Indeed, as Raafat puts it, any comparison between past and present is bound to end up being in favour of the former. "There were truly democratic elections under the monarchy and even British colonialism. There were so many active political leaders. Public opinion was alive. Even the people were more involved -- unlike today, when there is not the slightest shade of political education. It's so sad!"
Rafaat goes on to explain that it was among the earliest policies of the Revolution to establish dictatorship by means of oppression, and this "deformed Egyptians from within": "The people were desensitised, systematically groomed into being political hypocrites and cowards. It's the worst thing that can happen to a nation and next to impossible to reverse. Things might have taken a different turn had Mohamed Naguib stayed in power and democracy prevailed. Perhaps the officers could have pursued political reform alongside their social agenda; had they trodden that path, the country might have reaped the fruit of the democratic struggle people had been more or less continuously engaged in since the turn of the [20th] century."
But things are not that simple, as El-Bishri points out, and the Revolution is not the last 55 years' only -- or even principal demon. The eminent misconception -- a fault El-Bishri attributes to present-day opposition forces -- is to regard the post-1952 era as a single undifferentiated block, blaming the 1952 Movement for all that is wrong with Egypt today -- much of it chronic and next to impossible to resolve.
Referring to the 55 years in question, El-Bishri says, "It is not a continuum. The latter 35 years have been radically different to the first 20 years after 1952. There is continuity in the mode of governance, but there is great disparity between the agenda of the ruling power in the first phase and that pursued following 1973/74. The content is radically different, even if the form remained the same: two contrary visions of development, foreign policy, national security, mobilisation, etc. And to see both phases as a continuum is the easiest way to deny the Revolution's many achievements in the first phase. The discourse of King Farouk seems to deliberately confuse these issues in order to encourage a comparison between the monarchy and the present, difficult times, omitting all that the people gained shortly after the end of the monarchy." Nostalgia for the 1940s, El-Bishri concludes, is one thing. What most people really want to go back to is the 1960s, the great aspirations that remain enshrined in that period.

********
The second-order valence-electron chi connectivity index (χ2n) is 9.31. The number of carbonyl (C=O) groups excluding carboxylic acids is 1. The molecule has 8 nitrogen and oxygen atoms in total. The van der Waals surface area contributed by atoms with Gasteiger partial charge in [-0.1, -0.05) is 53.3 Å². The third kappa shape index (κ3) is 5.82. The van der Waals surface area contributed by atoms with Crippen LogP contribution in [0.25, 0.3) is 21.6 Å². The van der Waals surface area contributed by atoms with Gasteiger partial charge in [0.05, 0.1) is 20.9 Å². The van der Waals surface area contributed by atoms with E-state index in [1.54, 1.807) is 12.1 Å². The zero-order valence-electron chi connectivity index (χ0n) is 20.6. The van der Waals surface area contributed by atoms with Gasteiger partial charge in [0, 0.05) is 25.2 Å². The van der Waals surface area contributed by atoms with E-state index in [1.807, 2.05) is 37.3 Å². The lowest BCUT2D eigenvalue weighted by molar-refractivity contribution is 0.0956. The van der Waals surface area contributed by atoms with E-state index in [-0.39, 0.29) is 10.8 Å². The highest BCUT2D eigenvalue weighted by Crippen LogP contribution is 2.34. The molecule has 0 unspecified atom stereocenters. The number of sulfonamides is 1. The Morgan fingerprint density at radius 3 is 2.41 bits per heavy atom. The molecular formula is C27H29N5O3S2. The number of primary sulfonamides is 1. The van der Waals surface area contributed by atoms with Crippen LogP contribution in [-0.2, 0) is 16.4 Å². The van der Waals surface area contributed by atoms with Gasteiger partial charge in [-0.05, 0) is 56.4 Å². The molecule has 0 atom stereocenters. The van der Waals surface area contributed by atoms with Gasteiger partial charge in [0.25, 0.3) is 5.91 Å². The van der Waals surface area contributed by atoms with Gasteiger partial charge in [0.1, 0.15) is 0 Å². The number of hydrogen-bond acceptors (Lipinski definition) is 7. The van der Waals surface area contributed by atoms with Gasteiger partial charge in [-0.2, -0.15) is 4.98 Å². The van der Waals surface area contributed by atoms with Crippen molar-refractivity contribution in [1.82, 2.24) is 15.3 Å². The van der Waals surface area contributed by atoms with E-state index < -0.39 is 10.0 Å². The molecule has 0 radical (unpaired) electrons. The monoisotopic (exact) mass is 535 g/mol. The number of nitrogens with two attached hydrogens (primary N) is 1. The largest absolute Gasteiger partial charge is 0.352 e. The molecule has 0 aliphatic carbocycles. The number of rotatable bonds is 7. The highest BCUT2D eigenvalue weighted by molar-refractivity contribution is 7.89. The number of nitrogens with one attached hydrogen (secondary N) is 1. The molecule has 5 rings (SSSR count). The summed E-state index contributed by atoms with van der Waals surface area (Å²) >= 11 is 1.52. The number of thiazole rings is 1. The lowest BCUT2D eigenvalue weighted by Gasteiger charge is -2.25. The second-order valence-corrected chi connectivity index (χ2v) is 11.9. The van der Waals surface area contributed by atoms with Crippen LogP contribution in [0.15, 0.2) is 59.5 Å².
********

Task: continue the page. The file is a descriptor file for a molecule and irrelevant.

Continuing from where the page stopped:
REASSESSMENTS GALORE: But El-Bishri's is not the only position on the question of the Revolution. Abu-Ghazi insists that the roots of the present stagnation are best sought out directly in 1952. "This is one continuous historical period. Who apart from the 1952 men have ruled since?" In the day of Farouk, Abu-Ghazi argues, a prime minister was able to overrule the king and act as a corrective to his authority, stopping him where he trespassed on the territory of the prime minister or undermined the constitutional rights of the people.
"This is something Egyptians have definitely missed since Nasser and his clique took over. Another, continuous effect of 1952 was that it aborted early attempts to establish a civic state in which religion would not be a major factor in politics: after 1952, there emerged a competition between the regime and the Islamists -- led by the Muslim Brothers -- over who would be more or more truly Islamic."
Still, as El-Bishri repeatedly points out, the monarchy was no democratic heaven: "In the three decades separating the drafting of the 1923 constitution and 1952, the Wafd -- the party of the majority in six of ten elected parliaments -- was in power for a total of seven years. The king was consistently against the rule of the majority, and the constitution was frequently violated by the palace.
A case in point occurred in 1926, when the king appointed a minority government that lasted over a year. In 1928-1929, he suspended the implementation of several different articles of the constitution, and by 1930 he was rid of it altogether, drafting a new, more restrictive one. It's true the 1923 constitution was reinstated after a popular uprising in 1935, but it was rarely adhered to." El-Bishri can understand the people's sympathy with the king as a person, he says, but extending such sympathy into the political sphere may well be an unhealthy development.
Notwithstanding nostalgia for the monarchy, on the other hand, viewers universally acknowledge the merits of the Wafd Party under Farouk.
For Abu-Ghazi the real protagonist is Mustafa El-Nahhas Pasha, then leader of the Wafd. "He was finally vindicated after so many years of defamation under the 1952 regime." Yet even here there are those viewers who dislike actor Salah Abdalla's version of El-Nahhas: they feel the prime minister, even though he appeared in a favourable light in some episodes, he was largely portrayed as a crude peasant -- often to comic effect -- so as not to upstage the shining "maligned" king.
Salem says, "It is true that in his early days Farouk was a popular king, but things gradually changed. After [British ambassador] Miles Lampson forced the return of the Wafd to power in 1942, suspecting Farouk of pro-Axis sympathies, Farouk began acting out of revenge rather than in the national interest. In October 1944, he seized the first opportunity to expel the Wafd from power and burnt his remaining bridges with the public when he dismissed the Wafd in 1952."